Executive Toughness and Focusing on Process

When leading any team to victory, you can’t underestimate the value of strategy or that burning desire to win built deeply within yourself and everyone else on the team.

D. Brown Management Profile Picture
Share

While these are the most visible and exciting parts of the story, they represent a very small part of the whole picture.  

Quote: The problem lies in the fact that they are so focused on those results that there is less and less emphasis on the process of what it takes to achieve those results. John Wooden. Book: Executive Toughness by Dr. Jason Selk.

Whether in the military, sports, or business, few failures can truly be attributed to a failure of strategy or the team really not wanting to win bad enough. The book Executive Toughness describes this well.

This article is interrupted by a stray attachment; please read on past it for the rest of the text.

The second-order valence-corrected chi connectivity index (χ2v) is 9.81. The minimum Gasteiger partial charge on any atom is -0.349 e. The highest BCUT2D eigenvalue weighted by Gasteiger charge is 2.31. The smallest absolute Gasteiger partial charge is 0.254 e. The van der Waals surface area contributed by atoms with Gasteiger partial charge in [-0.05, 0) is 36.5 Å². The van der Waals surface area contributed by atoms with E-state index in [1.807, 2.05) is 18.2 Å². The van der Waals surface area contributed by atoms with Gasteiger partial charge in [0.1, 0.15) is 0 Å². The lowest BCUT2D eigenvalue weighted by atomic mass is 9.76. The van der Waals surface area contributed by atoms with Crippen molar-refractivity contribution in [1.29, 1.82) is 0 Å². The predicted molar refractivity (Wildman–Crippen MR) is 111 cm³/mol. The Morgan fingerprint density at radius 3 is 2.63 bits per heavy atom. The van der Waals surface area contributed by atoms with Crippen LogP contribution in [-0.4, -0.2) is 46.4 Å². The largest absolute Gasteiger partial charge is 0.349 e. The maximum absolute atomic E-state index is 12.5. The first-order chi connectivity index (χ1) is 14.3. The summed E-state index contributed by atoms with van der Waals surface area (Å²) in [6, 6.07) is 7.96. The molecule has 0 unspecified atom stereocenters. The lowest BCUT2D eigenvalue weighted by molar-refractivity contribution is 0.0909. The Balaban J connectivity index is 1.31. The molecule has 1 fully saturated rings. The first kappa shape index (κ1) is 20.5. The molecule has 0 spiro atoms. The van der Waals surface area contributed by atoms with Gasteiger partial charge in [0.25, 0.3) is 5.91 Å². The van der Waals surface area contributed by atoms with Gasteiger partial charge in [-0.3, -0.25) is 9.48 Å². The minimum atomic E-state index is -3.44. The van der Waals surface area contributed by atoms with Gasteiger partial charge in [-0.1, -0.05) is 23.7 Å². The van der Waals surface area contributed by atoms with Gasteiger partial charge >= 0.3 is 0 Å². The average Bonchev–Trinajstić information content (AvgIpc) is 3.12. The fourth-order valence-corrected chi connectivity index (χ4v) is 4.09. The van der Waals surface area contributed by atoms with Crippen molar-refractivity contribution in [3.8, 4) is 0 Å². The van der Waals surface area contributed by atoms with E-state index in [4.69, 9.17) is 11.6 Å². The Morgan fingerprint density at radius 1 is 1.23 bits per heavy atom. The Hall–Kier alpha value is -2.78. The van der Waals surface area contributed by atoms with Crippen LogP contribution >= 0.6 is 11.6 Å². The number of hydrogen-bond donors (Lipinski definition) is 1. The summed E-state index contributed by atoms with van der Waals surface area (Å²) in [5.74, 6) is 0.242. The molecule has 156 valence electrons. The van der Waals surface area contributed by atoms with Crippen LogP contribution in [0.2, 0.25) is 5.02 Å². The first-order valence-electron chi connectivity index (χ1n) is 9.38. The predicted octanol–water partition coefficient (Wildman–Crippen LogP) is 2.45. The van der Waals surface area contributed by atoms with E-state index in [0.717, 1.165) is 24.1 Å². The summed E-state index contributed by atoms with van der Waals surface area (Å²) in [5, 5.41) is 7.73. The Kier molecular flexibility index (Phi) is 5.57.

Consistently winning comes from rigorous and daily practice of hundreds of details over years.  

The reason behind many of these details will be completely misunderstood by those going through it the first time.  

Craig Mullaney describes this very well in The Unforgiving Minute:  A Soldier’s Education. 

A great coach (or manager) has the stamina to stick with the rigorous training, providing small corrections to the process along the way.


Think of a contracting business like you would a project. Consider a few major outcomes on your scoreboard.

Which one are you the most unhappy with? 

Drill-down on that outcome metric until you have the equivalent of a Work Breakdown Structure (WBS) and can see the Critical Path.




Knowledge Management Pyramid
Knowledge Management is a complex topic and the contractors who learn to manage it the best will have an edge in the market. There are several models that can help you visualize the differences between different types of “knowledge” in your organization.
Retirement Onboarding - Issues Specific to Contractors
Construction business owners have a unique set of issues when they are working through “Retirement Onboarding”.
Can't Learn to Swim Without Getting Wet
Most everything we learn to do in the field for construction comes down to hands-on practice. When we move people into supervision and management roles we often forget the need to truly practice hands-on to get great at doing something.